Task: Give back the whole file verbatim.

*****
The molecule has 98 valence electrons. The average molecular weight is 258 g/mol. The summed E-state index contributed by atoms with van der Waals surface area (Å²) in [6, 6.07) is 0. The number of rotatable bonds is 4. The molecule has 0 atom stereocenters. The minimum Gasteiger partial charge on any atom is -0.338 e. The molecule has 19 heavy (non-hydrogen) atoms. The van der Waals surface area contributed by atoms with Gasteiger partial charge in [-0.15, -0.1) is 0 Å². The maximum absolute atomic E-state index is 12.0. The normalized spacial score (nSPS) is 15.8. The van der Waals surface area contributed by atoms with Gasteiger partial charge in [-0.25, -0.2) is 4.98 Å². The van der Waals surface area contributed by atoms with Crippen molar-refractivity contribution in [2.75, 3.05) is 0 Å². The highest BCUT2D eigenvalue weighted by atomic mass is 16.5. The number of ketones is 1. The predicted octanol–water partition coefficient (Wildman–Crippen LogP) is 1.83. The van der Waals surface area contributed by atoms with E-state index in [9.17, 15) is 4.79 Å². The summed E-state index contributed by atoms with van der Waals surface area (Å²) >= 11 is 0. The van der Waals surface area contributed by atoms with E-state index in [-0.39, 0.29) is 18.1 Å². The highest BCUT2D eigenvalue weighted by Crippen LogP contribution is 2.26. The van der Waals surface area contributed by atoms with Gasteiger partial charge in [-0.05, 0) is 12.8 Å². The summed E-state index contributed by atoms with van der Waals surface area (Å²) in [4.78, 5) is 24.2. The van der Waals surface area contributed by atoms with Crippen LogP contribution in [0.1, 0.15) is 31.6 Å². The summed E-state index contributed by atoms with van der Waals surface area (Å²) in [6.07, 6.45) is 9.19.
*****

The molecule has 98 valence electrons. The average molecular weight is 258 g/mol. The summed E-state index contributed by atoms with van der Waals surface area (Å²) in [6, 6.07) is 0. The number of rotatable bonds is 4. The molecule has 0 atom stereocenters. The minimum Gasteiger partial charge on any atom is -0.338 e. The molecule has 19 heavy (non-hydrogen) atoms. The van der Waals surface area contributed by atoms with Gasteiger partial charge in [-0.15, -0.1) is 0 Å². The maximum absolute atomic E-state index is 12.0. The normalized spacial score (nSPS) is 15.8. The van der Waals surface area contributed by atoms with Gasteiger partial charge in [-0.25, -0.2) is 4.98 Å². The van der Waals surface area contributed by atoms with Crippen molar-refractivity contribution in [2.75, 3.05) is 0 Å². The highest BCUT2D eigenvalue weighted by atomic mass is 16.5. The number of ketones is 1. The predicted octanol–water partition coefficient (Wildman–Crippen LogP) is 1.83. The van der Waals surface area contributed by atoms with E-state index in [9.17, 15) is 4.79 Å². The summed E-state index contributed by atoms with van der Waals surface area (Å²) >= 11 is 0. The van der Waals surface area contributed by atoms with E-state index in [-0.39, 0.29) is 18.1 Å². The highest BCUT2D eigenvalue weighted by Crippen LogP contribution is 2.26. The van der Waals surface area contributed by atoms with Gasteiger partial charge in [-0.05, 0) is 12.8 Å². The summed E-state index contributed by atoms with van der Waals surface area (Å²) in [4.78, 5) is 24.2. The van der Waals surface area contributed by atoms with Crippen LogP contribution in [0.1, 0.15) is 31.6 Å². The summed E-state index contributed by atoms with van der Waals surface area (Å²) in [6.07, 6.45) is 9.19.